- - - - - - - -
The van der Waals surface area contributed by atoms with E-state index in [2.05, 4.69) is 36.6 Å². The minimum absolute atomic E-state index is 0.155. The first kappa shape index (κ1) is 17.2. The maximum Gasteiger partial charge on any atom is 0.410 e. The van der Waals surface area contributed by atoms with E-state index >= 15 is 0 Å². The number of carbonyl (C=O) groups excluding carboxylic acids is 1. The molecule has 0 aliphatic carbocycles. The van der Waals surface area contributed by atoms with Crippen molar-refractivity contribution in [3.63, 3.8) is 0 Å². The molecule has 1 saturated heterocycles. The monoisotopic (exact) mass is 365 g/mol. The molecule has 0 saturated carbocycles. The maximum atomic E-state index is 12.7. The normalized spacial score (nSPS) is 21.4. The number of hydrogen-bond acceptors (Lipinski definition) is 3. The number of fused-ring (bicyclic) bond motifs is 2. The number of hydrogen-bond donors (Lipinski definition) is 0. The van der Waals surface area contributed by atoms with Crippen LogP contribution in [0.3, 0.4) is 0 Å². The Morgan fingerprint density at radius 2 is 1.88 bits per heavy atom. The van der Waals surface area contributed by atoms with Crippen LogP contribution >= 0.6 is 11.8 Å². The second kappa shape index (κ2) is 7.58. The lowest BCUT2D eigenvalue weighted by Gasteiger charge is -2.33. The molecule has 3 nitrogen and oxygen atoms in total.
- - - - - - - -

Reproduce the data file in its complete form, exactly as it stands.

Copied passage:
The van der Waals surface area contributed by atoms with E-state index in [2.05, 4.69) is 36.6 Å². The minimum absolute atomic E-state index is 0.155. The first kappa shape index (κ1) is 17.2. The maximum Gasteiger partial charge on any atom is 0.410 e. The van der Waals surface area contributed by atoms with E-state index >= 15 is 0 Å². The number of carbonyl (C=O) groups excluding carboxylic acids is 1. The molecule has 0 aliphatic carbocycles. The van der Waals surface area contributed by atoms with Crippen molar-refractivity contribution in [3.63, 3.8) is 0 Å². The molecule has 1 saturated heterocycles. The monoisotopic (exact) mass is 365 g/mol. The molecule has 0 saturated carbocycles. The maximum atomic E-state index is 12.7. The normalized spacial score (nSPS) is 21.4. The number of hydrogen-bond acceptors (Lipinski definition) is 3. The number of fused-ring (bicyclic) bond motifs is 2. The number of hydrogen-bond donors (Lipinski definition) is 0. The van der Waals surface area contributed by atoms with Crippen LogP contribution in [0.3, 0.4) is 0 Å². The Morgan fingerprint density at radius 2 is 1.88 bits per heavy atom. The van der Waals surface area contributed by atoms with Crippen LogP contribution >= 0.6 is 11.8 Å². The second kappa shape index (κ2) is 7.58. The lowest BCUT2D eigenvalue weighted by Gasteiger charge is -2.33. The molecule has 3 nitrogen and oxygen atoms in total.